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How To Make Money Writing For Kids
But First, Tell Me This:
What's the worst writing advice you've ever received?
Research Your Audience.
If you want to be successful, don't write for yourself. Write for your audience. Make sure you know what they want. And if you don't get it right the first time, learn your lesson. You'll do better on your next book.
Fun vintage fact: Do you know why Nancy Drew never aged or hooked up with Ned Nickerson? It's because the people who created her (aka the Stratemeyer Syndicate) realized that no one would want to see a married Mrs. Nancy Nickerson. They learned that from the past series they'd created.
What Do Kids Actually Want To Read?
If you read children's bestsellers, you'll see that they're carefully constructed to make sure that there's never a dull moment. Kids have a very little attention span, especially today they're on the internet 24/7.
So cut out the purple prose and leave your readers hanging by ending situations abruptly at the end of every page and chapter. And up the dramatics--just because the main conflict doesn't happen before chapter seven, doesn't mean you can't find a way for your protagonist to run into danger by the first page of chapter one.
Does Your Book Draw Kids In?
Give Your Character a Flaw
... but not too much of a flaw.
While Harry Potter can seem a bit awkward, he's brave when it matters. If anything, his awkwardness makes him relatable.
The lesson is, a protagonist in a bestseller shouldn't be antagonizing. His flaws should help him seem likeable. After all, at thirteen, who isn't a bit awkward?
So if you want to become a quick book-selling millionnaire, never give your hero the fatal flaw of cowardice.
Meanwhile, the other characters in your book should all be more flawed than your protagonist. No one wants to relate to the nerdy, fat, stupid, shy guy or girl, or overall loser, so don't give these traits to your protagonist. That's what the minor characters are for.
Hermione Granger Not Being A Coward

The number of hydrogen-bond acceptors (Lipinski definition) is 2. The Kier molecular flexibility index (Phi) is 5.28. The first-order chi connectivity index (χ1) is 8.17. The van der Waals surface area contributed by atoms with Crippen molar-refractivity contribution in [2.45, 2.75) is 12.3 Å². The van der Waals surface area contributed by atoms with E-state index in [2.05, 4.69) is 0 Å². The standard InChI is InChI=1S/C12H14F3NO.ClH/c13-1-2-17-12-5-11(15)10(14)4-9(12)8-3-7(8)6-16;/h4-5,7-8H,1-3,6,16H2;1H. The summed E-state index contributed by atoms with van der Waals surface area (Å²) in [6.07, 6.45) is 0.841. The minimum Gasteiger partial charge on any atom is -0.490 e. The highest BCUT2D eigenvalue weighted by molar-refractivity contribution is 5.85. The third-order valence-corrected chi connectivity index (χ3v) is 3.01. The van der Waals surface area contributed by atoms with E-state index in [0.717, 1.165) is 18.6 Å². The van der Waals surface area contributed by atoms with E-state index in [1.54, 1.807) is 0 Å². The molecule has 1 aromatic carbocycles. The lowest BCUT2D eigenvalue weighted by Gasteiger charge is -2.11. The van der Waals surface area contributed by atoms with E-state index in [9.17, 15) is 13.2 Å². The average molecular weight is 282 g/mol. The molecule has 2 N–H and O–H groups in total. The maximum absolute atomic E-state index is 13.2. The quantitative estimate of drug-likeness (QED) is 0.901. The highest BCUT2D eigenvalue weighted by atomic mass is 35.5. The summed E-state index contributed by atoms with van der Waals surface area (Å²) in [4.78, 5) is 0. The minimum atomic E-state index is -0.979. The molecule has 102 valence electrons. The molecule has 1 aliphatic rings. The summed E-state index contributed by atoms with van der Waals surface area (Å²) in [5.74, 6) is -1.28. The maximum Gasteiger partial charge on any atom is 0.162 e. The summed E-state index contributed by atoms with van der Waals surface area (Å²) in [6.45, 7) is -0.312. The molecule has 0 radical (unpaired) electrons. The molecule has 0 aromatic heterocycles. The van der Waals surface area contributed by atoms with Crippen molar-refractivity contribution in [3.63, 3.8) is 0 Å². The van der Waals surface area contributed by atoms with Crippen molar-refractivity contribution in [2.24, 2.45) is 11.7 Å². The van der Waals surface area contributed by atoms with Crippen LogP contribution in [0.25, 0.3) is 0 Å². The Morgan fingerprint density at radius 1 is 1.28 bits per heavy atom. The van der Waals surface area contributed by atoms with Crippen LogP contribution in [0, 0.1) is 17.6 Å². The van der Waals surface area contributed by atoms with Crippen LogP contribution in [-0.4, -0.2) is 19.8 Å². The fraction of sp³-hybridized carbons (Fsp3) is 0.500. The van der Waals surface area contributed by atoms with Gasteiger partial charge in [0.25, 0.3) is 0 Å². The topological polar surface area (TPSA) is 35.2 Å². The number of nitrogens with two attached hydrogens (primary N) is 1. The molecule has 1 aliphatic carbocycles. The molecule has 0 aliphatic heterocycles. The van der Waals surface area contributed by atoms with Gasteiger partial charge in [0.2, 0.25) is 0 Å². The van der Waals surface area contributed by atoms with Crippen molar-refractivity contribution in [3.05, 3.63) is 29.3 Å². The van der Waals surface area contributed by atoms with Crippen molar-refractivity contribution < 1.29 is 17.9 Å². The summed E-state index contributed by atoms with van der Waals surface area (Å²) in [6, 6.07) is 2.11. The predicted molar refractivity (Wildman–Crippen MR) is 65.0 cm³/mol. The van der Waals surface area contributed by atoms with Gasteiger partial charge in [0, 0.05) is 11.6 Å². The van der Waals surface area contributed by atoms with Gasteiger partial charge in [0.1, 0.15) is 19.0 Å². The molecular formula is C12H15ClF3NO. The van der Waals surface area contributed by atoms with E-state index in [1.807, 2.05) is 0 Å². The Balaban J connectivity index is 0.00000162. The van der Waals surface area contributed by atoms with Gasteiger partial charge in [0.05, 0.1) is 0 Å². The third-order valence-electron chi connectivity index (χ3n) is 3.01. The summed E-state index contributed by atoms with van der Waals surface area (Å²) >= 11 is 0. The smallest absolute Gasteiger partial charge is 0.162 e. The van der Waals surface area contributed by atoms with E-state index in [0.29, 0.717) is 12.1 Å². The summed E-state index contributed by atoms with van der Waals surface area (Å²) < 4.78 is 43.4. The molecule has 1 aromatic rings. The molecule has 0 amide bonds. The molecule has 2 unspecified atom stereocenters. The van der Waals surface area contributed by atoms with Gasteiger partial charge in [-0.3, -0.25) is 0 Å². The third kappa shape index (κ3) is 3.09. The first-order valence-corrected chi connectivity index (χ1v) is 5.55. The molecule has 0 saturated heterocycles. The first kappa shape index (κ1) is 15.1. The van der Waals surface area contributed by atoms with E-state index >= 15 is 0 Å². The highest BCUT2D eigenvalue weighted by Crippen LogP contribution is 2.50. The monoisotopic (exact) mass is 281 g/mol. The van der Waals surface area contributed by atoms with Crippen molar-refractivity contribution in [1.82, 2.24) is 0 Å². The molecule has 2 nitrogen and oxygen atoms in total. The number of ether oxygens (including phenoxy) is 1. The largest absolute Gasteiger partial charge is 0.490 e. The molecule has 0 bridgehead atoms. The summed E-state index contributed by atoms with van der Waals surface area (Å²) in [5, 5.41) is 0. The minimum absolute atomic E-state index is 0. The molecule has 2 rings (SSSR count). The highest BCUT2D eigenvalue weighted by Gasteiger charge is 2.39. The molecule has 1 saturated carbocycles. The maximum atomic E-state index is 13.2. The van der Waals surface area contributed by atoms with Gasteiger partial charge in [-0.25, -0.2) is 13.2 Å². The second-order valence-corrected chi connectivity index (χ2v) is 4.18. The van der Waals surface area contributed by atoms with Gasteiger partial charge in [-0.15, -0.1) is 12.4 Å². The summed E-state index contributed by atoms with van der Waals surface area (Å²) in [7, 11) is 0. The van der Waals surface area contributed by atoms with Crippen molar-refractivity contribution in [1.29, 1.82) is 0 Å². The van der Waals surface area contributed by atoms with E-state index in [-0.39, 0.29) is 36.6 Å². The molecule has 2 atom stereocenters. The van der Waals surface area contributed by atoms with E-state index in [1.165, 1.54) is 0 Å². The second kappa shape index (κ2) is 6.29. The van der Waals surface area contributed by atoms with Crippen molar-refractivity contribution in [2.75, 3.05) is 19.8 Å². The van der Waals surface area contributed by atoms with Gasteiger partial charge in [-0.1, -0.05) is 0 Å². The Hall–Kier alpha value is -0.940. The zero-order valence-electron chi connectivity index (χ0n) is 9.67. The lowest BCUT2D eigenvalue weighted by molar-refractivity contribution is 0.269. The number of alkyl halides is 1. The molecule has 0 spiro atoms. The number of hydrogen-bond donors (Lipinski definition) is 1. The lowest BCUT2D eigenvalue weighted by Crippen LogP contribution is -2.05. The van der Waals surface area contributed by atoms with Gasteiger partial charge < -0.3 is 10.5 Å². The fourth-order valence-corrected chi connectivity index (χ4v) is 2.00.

Give Your Book A Simple, Expected Plot
This might seem counterintuitive. You're probably thinking: "But I don't want them to guess who the bad guy is!" And yet kids like comfortable, formulaic literature. Good literature, sure--but expected, just the same.
There's nothing like knowing who the bad guy is from the beginning, then watching him be bad. It gives them goosebumps. Even adults fall for this schtick.
So don't fill your book with confusing twists and turns. Maybe add one thing your audience didn't see coming. Or better yet, something they did see coming, but that you tricked them into thinking they were alone in suspecting. Could we call that a... blue herring?
'Ha! I Knew It All Along!'
Build Your World
One of the common tips you'll hear is not to include any scene that's not necessary to the plot.
But that's just wrong.
Instead, you shouldn't include anything that's not necessary to the story. And the story includes lots of things--like your world. Even if your story happens in New York, NY, it's still a fictional world. It's your world. Spend time on scenes that don't add much to the intrigue, but tell us about your specific world, and your character's relationship to it.
Just stay away from purple prose and don't put these non-dramatic scenes at the end of the page or chapter.
Can We Visualize Your World?
Self-Promote Like Crazy
Get on the internet, and out in the real world, and connect with people. Tell them about your project. Don't wait to be published or to being the steps of self-publishing. The more of a network you have, the more you'll get noticed.
Once you do get noticed, your story will stand out from the rest. That is, if you've followed these story-writing tips: keeping your audience in mind, using cliffhangers, creating a not-too-flawed protagonist, sticking to a simple, expected plot and within the conventions of a genre, and building a great world. If you have, your book will a success. I promise. Now go write!